Concordia’s Wednesday night as lively as Oktoberfest weekend events
With 2011 marking my third year of Bavarian celebrations, I started this Oktoberfest season searching for something more than the typical beer-swigging student hangout ⎯ I wanted something authentic.
Heading to a venue that celebrates German culture and cuisine all year long, I was convinced that if any place offered the real Oktoberfest experience, it would be Concordia Club.
Walking into the tent at 8:30 p.m., I was pleasantly surprised not to be greeted with a line; everyone was already here.
An impressive turnout for a Wednesday night, the 4,000-person capacity tent was certainly close to full. Hosting a crowd comprised mainly of university students, I was happy with my choice to come on Wednesday, Oct. 12 for $10 a ticket, compared to $15 for Thursday, $21 for Friday and $25 for Saturday.
The layout of Concordia featured a stage and dance floor in the center of the tent, surrounded by rows of picnic tables for the thousands of guests, with alcohol stands on the outskirts.
Concordia’s serving choices of beer, as well as wine and liquor offered a nice variety for the crowd. The prices were somewhat standard, $7.50 for a 20oz pint, $5.50 for a mixed drink and pitchers under $20.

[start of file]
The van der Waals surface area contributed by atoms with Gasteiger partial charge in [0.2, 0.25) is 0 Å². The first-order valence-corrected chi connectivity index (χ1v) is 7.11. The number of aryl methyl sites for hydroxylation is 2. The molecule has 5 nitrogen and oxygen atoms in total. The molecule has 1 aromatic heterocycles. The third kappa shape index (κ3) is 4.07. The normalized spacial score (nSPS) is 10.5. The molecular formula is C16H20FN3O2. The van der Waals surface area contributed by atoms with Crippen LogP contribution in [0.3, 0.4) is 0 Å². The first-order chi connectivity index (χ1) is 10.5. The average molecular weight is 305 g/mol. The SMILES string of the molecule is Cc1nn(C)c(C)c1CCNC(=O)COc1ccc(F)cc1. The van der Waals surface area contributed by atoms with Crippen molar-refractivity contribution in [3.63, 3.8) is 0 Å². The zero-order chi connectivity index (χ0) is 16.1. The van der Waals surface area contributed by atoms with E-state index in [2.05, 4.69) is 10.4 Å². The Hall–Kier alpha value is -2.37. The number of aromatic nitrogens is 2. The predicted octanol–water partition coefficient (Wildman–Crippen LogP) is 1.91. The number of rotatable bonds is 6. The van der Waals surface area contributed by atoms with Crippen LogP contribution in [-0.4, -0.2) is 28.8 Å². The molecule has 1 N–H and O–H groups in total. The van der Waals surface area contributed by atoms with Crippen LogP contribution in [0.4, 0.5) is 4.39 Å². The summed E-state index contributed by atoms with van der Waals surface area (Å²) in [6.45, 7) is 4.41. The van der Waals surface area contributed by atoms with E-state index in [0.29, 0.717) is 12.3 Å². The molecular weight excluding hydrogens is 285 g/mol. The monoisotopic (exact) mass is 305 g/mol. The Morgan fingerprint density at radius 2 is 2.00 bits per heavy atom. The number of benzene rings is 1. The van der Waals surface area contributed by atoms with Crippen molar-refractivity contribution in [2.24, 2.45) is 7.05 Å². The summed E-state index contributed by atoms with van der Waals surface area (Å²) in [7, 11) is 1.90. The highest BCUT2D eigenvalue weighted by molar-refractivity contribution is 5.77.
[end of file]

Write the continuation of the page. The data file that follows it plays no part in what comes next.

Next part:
Unfortunately, for the thirsty student, getting a drink was not always easy. To buy a regular pint, or drink, you go to the bar with drink tickets. But if you want a pitcher, you must wait for a server to come take your order. As I stared hazy-eyed around the busy room, flagging down a waitress seemed completely ridiculous considering we were 20 feet away from a bar that already had 30 + poured pitchers on it.
Entertaining the Concordia crowd was The Black Forest Band. A group that has been performing together since 1981, the liveliness of this polka band created an upbeat mood and reminded patrons that the purpose of this event is to celebrate German culture in Kitchener-Waterloo.
Food unfortunately did not live up to the same authenticity. Dreaming of real German schnitzel, I think my standards were unrealistic for the mass-produced Schneider’s food at Oktoberfest. Although, it was probably the most effective way to serve food to such a large crowd, I’d be lying if I said I wasn’t disappointed that Concordia’s meal options were the same as other Oktoberfest venues. With prices ranging from $6 to $14, I settled for a $6 schnitzel on a bun.
Concordia’s incorporation of carnival games was a fun alternative for attendees looking to take a break from beer and polka. With friendly (and tolerant venders) activities included darts, basketball and even a teepee toss.
I’ll admit that although I started out on a mission for authenticity, my favourite part of the night was something that I’ve experienced at other Oktoberfest events.
Polka dancing with strangers, or creating a massive flip-cup game down an entire row of picnic tables, the typical beer swigging student hangout at Concordia offers the fun mixture of university and German culture ⎯ why try to improve upon a classic?